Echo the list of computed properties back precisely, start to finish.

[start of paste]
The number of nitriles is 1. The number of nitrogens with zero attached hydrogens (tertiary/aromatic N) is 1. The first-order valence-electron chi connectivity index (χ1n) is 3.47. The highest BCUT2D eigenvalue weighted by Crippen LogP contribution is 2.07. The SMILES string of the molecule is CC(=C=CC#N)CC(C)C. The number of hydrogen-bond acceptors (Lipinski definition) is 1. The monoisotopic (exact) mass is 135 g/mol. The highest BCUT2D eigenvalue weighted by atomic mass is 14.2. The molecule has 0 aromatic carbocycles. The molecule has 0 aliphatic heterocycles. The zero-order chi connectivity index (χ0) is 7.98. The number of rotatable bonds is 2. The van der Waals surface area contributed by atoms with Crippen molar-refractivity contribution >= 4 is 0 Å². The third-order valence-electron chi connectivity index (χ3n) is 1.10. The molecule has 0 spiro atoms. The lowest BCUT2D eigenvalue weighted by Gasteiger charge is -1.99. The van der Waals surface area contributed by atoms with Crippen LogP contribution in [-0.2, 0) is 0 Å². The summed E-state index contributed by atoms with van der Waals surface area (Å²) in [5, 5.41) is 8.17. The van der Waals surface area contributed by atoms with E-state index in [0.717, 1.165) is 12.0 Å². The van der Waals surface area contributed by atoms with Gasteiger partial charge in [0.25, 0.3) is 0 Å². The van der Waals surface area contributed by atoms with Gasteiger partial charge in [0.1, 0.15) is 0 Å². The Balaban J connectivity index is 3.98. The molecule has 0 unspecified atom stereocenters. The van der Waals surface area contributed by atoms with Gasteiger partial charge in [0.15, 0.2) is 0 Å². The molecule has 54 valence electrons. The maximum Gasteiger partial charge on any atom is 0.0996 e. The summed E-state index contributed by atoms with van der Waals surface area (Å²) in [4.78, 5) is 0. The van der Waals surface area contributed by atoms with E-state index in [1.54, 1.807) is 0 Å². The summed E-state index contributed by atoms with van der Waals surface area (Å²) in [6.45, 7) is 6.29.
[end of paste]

The number of nitriles is 1. The number of nitrogens with zero attached hydrogens (tertiary/aromatic N) is 1. The first-order valence-electron chi connectivity index (χ1n) is 3.47. The highest BCUT2D eigenvalue weighted by Crippen LogP contribution is 2.07. The SMILES string of the molecule is CC(=C=CC#N)CC(C)C. The number of hydrogen-bond acceptors (Lipinski definition) is 1. The monoisotopic (exact) mass is 135 g/mol. The highest BCUT2D eigenvalue weighted by atomic mass is 14.2. The molecule has 0 aromatic carbocycles. The molecule has 0 aliphatic heterocycles. The zero-order chi connectivity index (χ0) is 7.98. The number of rotatable bonds is 2. The van der Waals surface area contributed by atoms with Crippen molar-refractivity contribution >= 4 is 0 Å². The third-order valence-electron chi connectivity index (χ3n) is 1.10. The molecule has 0 spiro atoms. The lowest BCUT2D eigenvalue weighted by Gasteiger charge is -1.99. The van der Waals surface area contributed by atoms with Crippen LogP contribution in [-0.2, 0) is 0 Å². The summed E-state index contributed by atoms with van der Waals surface area (Å²) in [5, 5.41) is 8.17. The van der Waals surface area contributed by atoms with E-state index in [0.717, 1.165) is 12.0 Å². The van der Waals surface area contributed by atoms with Gasteiger partial charge in [0.25, 0.3) is 0 Å². The van der Waals surface area contributed by atoms with Gasteiger partial charge in [0.1, 0.15) is 0 Å². The Balaban J connectivity index is 3.98. The molecule has 0 unspecified atom stereocenters. The van der Waals surface area contributed by atoms with Gasteiger partial charge in [0.15, 0.2) is 0 Å². The molecule has 54 valence electrons. The maximum Gasteiger partial charge on any atom is 0.0996 e. The summed E-state index contributed by atoms with van der Waals surface area (Å²) in [4.78, 5) is 0. The van der Waals surface area contributed by atoms with E-state index in [1.54, 1.807) is 0 Å². The summed E-state index contributed by atoms with van der Waals surface area (Å²) in [6.45, 7) is 6.29.